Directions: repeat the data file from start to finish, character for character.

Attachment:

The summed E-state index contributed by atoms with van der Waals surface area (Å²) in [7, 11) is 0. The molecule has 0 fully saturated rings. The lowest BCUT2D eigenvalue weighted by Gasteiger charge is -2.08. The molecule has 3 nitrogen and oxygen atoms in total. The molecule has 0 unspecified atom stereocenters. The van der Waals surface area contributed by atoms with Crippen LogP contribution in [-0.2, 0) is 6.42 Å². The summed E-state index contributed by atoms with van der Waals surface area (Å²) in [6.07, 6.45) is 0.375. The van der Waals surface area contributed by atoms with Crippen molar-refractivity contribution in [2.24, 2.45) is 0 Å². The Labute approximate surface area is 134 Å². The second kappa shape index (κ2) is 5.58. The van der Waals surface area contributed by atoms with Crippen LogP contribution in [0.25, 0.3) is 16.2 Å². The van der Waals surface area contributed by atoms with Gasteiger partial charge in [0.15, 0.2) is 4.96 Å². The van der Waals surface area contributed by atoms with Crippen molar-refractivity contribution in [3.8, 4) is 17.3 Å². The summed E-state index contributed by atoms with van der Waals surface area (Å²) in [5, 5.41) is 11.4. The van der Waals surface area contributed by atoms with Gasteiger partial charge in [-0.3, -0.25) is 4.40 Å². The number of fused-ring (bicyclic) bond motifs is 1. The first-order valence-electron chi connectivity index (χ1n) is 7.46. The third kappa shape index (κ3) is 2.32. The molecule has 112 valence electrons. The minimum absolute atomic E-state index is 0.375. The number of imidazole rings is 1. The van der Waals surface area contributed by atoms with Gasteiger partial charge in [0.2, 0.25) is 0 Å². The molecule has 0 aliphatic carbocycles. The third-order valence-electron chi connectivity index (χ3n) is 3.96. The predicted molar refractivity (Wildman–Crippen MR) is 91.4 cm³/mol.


The summed E-state index contributed by atoms with van der Waals surface area (Å²) in [7, 11) is 0. The molecule has 0 fully saturated rings. The lowest BCUT2D eigenvalue weighted by Gasteiger charge is -2.08. The molecule has 3 nitrogen and oxygen atoms in total. The molecule has 0 unspecified atom stereocenters. The van der Waals surface area contributed by atoms with Crippen LogP contribution in [-0.2, 0) is 6.42 Å². The summed E-state index contributed by atoms with van der Waals surface area (Å²) in [6.07, 6.45) is 0.375. The van der Waals surface area contributed by atoms with Crippen molar-refractivity contribution in [2.24, 2.45) is 0 Å². The Labute approximate surface area is 134 Å². The second kappa shape index (κ2) is 5.58. The van der Waals surface area contributed by atoms with Crippen LogP contribution in [0.25, 0.3) is 16.2 Å². The van der Waals surface area contributed by atoms with Gasteiger partial charge in [0.15, 0.2) is 4.96 Å². The van der Waals surface area contributed by atoms with Crippen molar-refractivity contribution in [3.8, 4) is 17.3 Å². The summed E-state index contributed by atoms with van der Waals surface area (Å²) in [5, 5.41) is 11.4. The van der Waals surface area contributed by atoms with Gasteiger partial charge in [-0.3, -0.25) is 4.40 Å². The number of fused-ring (bicyclic) bond motifs is 1. The first-order valence-electron chi connectivity index (χ1n) is 7.46. The third kappa shape index (κ3) is 2.32. The molecule has 112 valence electrons. The minimum absolute atomic E-state index is 0.375. The number of imidazole rings is 1. The van der Waals surface area contributed by atoms with Gasteiger partial charge in [0.2, 0.25) is 0 Å². The molecule has 0 aliphatic carbocycles. The third-order valence-electron chi connectivity index (χ3n) is 3.96. The predicted molar refractivity (Wildman–Crippen MR) is 91.4 cm³/mol.